Why Cardiac Safety Testing is Required for Non Cardiac Drugs

White Paper

Why Cardiac Safety Testing is Required for Non Cardiac Drugs

This white paper explores:

  • The importance of cardiac safety data and why regulators require it
  • Types and the history of cardiac side effects in drug development
  • Common pattern for the unfolding of a new safety concern
  • ICH E14 and Thorough QT or Thorough ECG Trials

More about this white paper:

Currently, FDA and international regulators require that all new chemical entities undergo a variety of safety tests, including assessments of the cardiac safety of the new compound. It is common to hear members of drug development teams question why it is necessary to collect cardiac safety data on their new noncardiac drug, which has no known preclinical or early clinical cardiac toxicities. Many drugs are intended for non-cardiac indications have no obvious link to cardiac side effects. So why the requirement for the collection of cardiac safety data?

The complexity of the human organism is so great that it is unlikely that we will ever be able to completely understand a new drug’s effects simply by preclinical testing and a priori assumptions. The collection of clinical cardiac safety data during drug development will remain our best mechanism for detecting unanticipated cardiovascular side effects before a new drug is widely prescribed and harms hundreds or thousands of patients.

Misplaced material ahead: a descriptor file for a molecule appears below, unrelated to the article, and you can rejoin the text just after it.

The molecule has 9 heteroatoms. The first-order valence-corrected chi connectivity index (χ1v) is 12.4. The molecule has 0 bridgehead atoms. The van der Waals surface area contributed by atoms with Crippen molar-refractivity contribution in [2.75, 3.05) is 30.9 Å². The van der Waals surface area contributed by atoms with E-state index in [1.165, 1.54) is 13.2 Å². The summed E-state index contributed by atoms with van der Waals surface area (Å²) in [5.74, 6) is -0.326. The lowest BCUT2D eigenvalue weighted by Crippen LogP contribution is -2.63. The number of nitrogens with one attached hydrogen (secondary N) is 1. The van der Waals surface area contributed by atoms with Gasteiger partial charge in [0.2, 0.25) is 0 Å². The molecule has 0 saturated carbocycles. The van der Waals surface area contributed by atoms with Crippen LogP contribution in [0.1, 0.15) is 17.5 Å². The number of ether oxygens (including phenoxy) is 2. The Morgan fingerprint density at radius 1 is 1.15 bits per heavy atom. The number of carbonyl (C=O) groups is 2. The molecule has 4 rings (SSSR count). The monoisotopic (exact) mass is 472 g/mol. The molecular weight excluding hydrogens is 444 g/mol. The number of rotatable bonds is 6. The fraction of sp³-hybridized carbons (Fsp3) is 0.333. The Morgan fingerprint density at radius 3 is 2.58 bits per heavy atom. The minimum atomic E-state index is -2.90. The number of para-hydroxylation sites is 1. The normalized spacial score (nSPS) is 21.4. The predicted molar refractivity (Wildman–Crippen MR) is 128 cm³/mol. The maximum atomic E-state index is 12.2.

What you’ll learn:

This paper examines the importance of cardiac safety data, including the history of side effects in drug development and how side effects are identified. It also outlines the typical process following the identification of safety concerns, and discusses drugs that have been pulled from the market. You’ll explore methods of cardiac safety testing and why they’re critical to improving patient safety.

This white paper explores:

  • The importance of cardiac safety data and why regulators require it
  • Types and the history of cardiac side effects in drug development
  • Common pattern for the unfolding of a new safety concern
  • ICH E14 and Thorough QT or Thorough ECG Trials

More about this white paper:

Currently, FDA and international regulators require that all new chemical entities undergo a variety of safety tests, including assessments of the cardiac safety of the new compound. It is common to hear members of drug development teams question why it is necessary to collect cardiac safety data on their new noncardiac drug, which has no known preclinical or early clinical cardiac toxicities. Many drugs are intended for non-cardiac indications have no obvious link to cardiac side effects. So why the requirement for the collection of cardiac safety data?

The complexity of the human organism is so great that it is unlikely that we will ever be able to completely understand a new drug’s effects simply by preclinical testing and a priori assumptions. The collection of clinical cardiac safety data during drug development will remain our best mechanism for detecting unanticipated cardiovascular side effects before a new drug is widely prescribed and harms hundreds or thousands of patients.

What you’ll learn:

This paper examines the importance of cardiac safety data, including the history of side effects in drug development and how side effects are identified. It also outlines the typical process following the identification of safety concerns, and discusses drugs that have been pulled from the market. You’ll explore methods of cardiac safety testing and why they’re critical to improving patient safety.



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